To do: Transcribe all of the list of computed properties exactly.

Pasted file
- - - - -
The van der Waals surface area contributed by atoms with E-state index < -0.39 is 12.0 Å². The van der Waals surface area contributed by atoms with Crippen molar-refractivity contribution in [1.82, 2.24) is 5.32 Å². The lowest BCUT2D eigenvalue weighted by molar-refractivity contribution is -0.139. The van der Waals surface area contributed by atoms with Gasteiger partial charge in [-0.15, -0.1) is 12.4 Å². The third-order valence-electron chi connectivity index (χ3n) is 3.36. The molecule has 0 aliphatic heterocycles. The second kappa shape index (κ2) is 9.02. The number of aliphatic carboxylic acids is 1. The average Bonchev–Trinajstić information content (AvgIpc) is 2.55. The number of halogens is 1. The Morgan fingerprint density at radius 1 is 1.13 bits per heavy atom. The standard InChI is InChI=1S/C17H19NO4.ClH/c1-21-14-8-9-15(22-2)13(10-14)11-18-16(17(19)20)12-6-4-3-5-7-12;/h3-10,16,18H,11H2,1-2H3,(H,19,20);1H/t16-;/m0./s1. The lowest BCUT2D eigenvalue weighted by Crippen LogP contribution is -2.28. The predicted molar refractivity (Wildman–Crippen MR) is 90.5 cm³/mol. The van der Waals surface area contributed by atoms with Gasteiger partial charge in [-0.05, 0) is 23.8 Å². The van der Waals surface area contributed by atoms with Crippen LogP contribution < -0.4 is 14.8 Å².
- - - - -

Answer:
The van der Waals surface area contributed by atoms with E-state index < -0.39 is 12.0 Å². The van der Waals surface area contributed by atoms with Crippen molar-refractivity contribution in [1.82, 2.24) is 5.32 Å². The lowest BCUT2D eigenvalue weighted by molar-refractivity contribution is -0.139. The van der Waals surface area contributed by atoms with Gasteiger partial charge in [-0.15, -0.1) is 12.4 Å². The third-order valence-electron chi connectivity index (χ3n) is 3.36. The molecule has 0 aliphatic heterocycles. The second kappa shape index (κ2) is 9.02. The number of aliphatic carboxylic acids is 1. The average Bonchev–Trinajstić information content (AvgIpc) is 2.55. The number of halogens is 1. The Morgan fingerprint density at radius 1 is 1.13 bits per heavy atom. The standard InChI is InChI=1S/C17H19NO4.ClH/c1-21-14-8-9-15(22-2)13(10-14)11-18-16(17(19)20)12-6-4-3-5-7-12;/h3-10,16,18H,11H2,1-2H3,(H,19,20);1H/t16-;/m0./s1. The lowest BCUT2D eigenvalue weighted by Crippen LogP contribution is -2.28. The predicted molar refractivity (Wildman–Crippen MR) is 90.5 cm³/mol. The van der Waals surface area contributed by atoms with Gasteiger partial charge in [-0.05, 0) is 23.8 Å². The van der Waals surface area contributed by atoms with Crippen LogP contribution < -0.4 is 14.8 Å².